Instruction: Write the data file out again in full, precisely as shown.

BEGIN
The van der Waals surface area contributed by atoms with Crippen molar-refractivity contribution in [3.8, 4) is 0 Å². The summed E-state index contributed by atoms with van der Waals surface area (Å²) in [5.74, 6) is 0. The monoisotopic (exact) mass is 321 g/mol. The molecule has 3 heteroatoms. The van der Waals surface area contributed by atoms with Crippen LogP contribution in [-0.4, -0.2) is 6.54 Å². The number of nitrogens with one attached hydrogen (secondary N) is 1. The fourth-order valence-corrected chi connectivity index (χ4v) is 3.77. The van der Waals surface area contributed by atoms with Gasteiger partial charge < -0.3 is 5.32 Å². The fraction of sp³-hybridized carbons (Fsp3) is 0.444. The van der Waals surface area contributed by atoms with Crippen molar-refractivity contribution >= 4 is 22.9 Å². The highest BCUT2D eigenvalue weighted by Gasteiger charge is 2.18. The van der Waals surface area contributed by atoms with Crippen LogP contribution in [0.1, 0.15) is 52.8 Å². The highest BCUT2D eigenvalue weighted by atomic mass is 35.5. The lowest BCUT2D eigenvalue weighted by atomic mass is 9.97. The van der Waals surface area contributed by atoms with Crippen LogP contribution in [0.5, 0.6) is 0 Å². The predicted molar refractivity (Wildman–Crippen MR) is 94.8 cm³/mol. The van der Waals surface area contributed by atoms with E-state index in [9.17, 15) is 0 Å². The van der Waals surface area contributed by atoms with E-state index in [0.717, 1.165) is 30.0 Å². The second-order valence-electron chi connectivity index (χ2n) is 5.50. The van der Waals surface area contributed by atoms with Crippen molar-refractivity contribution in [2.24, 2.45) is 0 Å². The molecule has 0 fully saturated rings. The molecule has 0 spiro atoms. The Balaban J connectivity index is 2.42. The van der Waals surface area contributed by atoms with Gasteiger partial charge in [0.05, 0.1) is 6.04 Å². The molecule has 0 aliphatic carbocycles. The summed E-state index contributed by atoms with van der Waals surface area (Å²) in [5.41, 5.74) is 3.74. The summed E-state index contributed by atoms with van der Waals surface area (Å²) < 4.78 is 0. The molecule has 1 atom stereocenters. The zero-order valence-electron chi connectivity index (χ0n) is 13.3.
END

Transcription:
The van der Waals surface area contributed by atoms with Crippen molar-refractivity contribution in [3.8, 4) is 0 Å². The summed E-state index contributed by atoms with van der Waals surface area (Å²) in [5.74, 6) is 0. The monoisotopic (exact) mass is 321 g/mol. The molecule has 3 heteroatoms. The van der Waals surface area contributed by atoms with Crippen LogP contribution in [-0.4, -0.2) is 6.54 Å². The number of nitrogens with one attached hydrogen (secondary N) is 1. The fourth-order valence-corrected chi connectivity index (χ4v) is 3.77. The van der Waals surface area contributed by atoms with Gasteiger partial charge < -0.3 is 5.32 Å². The fraction of sp³-hybridized carbons (Fsp3) is 0.444. The van der Waals surface area contributed by atoms with Crippen molar-refractivity contribution >= 4 is 22.9 Å². The highest BCUT2D eigenvalue weighted by Gasteiger charge is 2.18. The van der Waals surface area contributed by atoms with Crippen LogP contribution in [0.1, 0.15) is 52.8 Å². The highest BCUT2D eigenvalue weighted by atomic mass is 35.5. The lowest BCUT2D eigenvalue weighted by atomic mass is 9.97. The van der Waals surface area contributed by atoms with Crippen LogP contribution in [0.5, 0.6) is 0 Å². The predicted molar refractivity (Wildman–Crippen MR) is 94.8 cm³/mol. The van der Waals surface area contributed by atoms with E-state index in [9.17, 15) is 0 Å². The van der Waals surface area contributed by atoms with E-state index in [0.717, 1.165) is 30.0 Å². The second-order valence-electron chi connectivity index (χ2n) is 5.50. The van der Waals surface area contributed by atoms with Crippen molar-refractivity contribution in [2.24, 2.45) is 0 Å². The molecule has 0 fully saturated rings. The molecule has 0 spiro atoms. The Balaban J connectivity index is 2.42. The van der Waals surface area contributed by atoms with Gasteiger partial charge in [0.05, 0.1) is 6.04 Å². The molecule has 0 aliphatic carbocycles. The summed E-state index contributed by atoms with van der Waals surface area (Å²) in [5.41, 5.74) is 3.74. The summed E-state index contributed by atoms with van der Waals surface area (Å²) < 4.78 is 0. The molecule has 1 atom stereocenters. The zero-order valence-electron chi connectivity index (χ0n) is 13.3.